QUESTION: All right. And then on the civilian side, which you’re more familiar with, what does that mean for U.S. money going into – money and programs that are going into it? Because the President has made no secret of the fact that he wants out as soon as is feasible.
MR MCGURK: So we look at the resourcing, obviously, every day. So you have ends, ways, and means in any strategy. And you’re right, the President has made clear to us – look, we’re doing an awful lot on the coalition side, particularly on the military side, so when it comes to the civilian side of this campaign, the coalition should step up and fund it and we should increase our burden-sharing. And we’ve done that. So all the stabilization efforts in that part of Syria are now being funded by the coalition. All that money is in the bank. A lot of it is being implemented by U.S. diplomats on the ground.
I’ve been to Raqqa four times. I’m not going to – it is a very, very difficult situation. My first time in Raqqa, we found a cell phone from a dead ISIS fighter that had where they had placed IEDs in particular areas of Raqqa. Almost every standing structure had an IED, so we had to train people to go in, actually clear the IEDs. It is hard, painstaking work.
But if you go back now, people have come back; about 150,000 people have come back. That’s the kind of stuff we want to make sure continues, and I’m confident, as one of the leaders of the coalition, that we will have burden-sharing from the coalition to sustain that.
QUESTION: You mentioned this area of Syria. Is it not true that the area of Syria where the U.S. is funding or is involved has shrunk dramatically over the course of the past 18 months? Well, maybe not dramatically, but it’s a smaller chunk of the country than what it used to be, correct?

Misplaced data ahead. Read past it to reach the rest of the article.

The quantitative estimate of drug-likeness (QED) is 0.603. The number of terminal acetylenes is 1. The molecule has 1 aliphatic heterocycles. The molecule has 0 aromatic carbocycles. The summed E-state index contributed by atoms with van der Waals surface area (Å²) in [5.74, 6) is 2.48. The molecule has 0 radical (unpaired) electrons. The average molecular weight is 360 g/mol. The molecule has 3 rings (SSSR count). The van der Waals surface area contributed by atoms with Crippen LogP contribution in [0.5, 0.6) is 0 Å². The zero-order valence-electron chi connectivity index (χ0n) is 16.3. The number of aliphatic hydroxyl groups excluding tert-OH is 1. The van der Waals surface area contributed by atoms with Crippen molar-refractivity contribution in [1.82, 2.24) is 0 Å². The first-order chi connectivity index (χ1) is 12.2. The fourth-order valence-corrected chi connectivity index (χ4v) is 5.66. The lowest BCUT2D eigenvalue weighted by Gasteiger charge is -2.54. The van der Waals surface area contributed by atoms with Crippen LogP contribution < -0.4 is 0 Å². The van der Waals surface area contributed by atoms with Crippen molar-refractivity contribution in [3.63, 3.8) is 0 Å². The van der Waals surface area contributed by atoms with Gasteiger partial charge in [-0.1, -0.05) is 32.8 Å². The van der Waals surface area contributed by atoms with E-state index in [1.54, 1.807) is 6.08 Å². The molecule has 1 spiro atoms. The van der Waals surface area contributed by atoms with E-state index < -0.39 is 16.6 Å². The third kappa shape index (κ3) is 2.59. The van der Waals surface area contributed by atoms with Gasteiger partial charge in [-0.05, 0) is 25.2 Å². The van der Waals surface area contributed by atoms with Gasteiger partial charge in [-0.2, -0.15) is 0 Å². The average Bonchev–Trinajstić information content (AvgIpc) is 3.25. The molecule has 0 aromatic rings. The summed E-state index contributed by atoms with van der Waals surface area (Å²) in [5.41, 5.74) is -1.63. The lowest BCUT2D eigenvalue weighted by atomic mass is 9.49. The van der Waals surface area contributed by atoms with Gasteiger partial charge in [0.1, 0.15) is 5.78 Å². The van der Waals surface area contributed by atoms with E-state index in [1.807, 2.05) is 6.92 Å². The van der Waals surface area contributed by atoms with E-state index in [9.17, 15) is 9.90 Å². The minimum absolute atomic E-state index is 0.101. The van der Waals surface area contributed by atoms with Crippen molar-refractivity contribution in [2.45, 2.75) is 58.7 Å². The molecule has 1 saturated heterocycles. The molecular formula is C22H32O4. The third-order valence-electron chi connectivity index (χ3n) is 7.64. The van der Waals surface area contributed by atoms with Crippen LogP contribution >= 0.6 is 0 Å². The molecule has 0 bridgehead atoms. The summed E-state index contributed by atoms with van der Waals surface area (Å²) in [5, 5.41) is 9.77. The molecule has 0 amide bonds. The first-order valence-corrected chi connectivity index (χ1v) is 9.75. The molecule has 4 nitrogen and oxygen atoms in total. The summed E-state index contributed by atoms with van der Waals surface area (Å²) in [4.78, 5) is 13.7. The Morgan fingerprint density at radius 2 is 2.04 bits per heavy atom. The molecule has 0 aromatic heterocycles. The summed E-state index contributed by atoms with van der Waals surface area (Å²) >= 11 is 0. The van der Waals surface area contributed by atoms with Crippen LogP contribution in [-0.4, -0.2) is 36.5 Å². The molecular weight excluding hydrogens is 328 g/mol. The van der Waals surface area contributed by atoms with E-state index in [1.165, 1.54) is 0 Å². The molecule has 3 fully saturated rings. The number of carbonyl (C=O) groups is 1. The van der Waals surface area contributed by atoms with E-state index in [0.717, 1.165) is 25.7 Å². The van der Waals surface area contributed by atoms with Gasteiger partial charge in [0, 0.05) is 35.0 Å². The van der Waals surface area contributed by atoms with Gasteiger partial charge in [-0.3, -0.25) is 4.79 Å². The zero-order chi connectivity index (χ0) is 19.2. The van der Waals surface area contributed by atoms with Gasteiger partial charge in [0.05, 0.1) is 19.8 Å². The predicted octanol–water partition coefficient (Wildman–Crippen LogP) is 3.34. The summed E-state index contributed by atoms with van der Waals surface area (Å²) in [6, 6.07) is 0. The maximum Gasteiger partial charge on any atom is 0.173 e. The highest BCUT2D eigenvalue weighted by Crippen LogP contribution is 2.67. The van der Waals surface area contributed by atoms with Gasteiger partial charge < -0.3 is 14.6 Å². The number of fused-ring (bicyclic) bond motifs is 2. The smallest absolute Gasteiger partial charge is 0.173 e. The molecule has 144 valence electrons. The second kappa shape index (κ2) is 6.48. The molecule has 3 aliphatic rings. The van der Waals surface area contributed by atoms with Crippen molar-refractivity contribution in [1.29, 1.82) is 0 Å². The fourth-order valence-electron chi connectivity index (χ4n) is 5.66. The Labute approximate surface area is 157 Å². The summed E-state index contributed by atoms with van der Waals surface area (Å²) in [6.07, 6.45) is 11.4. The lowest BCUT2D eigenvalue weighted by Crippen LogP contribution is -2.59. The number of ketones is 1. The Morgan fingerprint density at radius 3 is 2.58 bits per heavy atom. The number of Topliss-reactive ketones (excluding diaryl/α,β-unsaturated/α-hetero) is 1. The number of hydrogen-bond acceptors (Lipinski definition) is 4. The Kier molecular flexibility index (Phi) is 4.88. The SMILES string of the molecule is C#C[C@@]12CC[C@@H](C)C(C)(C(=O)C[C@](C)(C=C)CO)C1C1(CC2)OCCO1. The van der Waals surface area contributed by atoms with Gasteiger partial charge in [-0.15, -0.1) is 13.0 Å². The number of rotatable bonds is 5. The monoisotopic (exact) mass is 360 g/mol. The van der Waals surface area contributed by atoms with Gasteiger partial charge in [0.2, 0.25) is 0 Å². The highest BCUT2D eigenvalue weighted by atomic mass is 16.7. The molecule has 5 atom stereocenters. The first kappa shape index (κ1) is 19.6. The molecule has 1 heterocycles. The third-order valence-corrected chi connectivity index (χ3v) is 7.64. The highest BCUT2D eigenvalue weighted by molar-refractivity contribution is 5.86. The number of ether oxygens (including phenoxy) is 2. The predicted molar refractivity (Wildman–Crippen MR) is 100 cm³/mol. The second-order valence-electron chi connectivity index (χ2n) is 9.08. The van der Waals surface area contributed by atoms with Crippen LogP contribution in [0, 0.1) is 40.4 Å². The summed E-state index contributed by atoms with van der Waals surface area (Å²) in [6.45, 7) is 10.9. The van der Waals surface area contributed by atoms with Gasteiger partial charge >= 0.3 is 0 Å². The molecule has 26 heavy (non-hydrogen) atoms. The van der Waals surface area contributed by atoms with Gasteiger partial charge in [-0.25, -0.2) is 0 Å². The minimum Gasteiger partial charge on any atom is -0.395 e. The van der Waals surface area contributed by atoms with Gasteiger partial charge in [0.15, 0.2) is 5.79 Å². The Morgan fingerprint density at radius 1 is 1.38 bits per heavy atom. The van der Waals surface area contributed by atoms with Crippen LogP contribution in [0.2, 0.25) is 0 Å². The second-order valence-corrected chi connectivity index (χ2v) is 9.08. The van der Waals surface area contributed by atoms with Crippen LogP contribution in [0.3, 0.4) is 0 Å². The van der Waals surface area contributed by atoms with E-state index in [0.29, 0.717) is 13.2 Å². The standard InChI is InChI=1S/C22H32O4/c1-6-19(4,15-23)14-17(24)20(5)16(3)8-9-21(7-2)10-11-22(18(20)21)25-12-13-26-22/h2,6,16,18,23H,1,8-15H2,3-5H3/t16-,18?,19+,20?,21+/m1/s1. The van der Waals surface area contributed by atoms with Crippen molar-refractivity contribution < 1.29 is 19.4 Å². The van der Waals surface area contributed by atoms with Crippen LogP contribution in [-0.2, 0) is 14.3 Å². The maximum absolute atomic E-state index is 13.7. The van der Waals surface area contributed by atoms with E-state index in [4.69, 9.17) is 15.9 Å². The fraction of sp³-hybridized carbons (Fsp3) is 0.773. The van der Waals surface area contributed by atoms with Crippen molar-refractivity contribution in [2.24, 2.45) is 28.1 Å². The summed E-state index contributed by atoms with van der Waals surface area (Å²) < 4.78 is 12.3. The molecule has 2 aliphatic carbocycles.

MR MCGURK: No, I don’t think that’s the case. Look, on the counter-ISIS campaign, it’s grown dramatically. I mean, it started with about – it started with a little dot in that northeast part and has grown. So now, obviously, we have worked closely with our coalition partners and through deconfliction with the Russians that draw a line at the river to make sure that this is done in a very careful way without risk of accidents. And we’ve now, over the last three years, have basically defeated ISIS in that entire part of Syria, and it is now an area that is heavily influenced – not controlled by us, it is heavily influenced by us, and we want to make sure it remains one of the most stable parts of Syria.
QUESTION: Could I follow up on this – on this?
MR PALLADINO: Okay, Said, then Laurie.
QUESTION: Yeah, very quickly on the point that Matt raised. So you’re saying you’re not dealing with the Syrian Government or the major – the other international players and so on. So how do you deal with this small area that is east of the Euphrates, in the northeast of the Euphrates? Is it like an independent place? Do people come and go wherever they want in Syria? And how is that reflected on the rest of the country?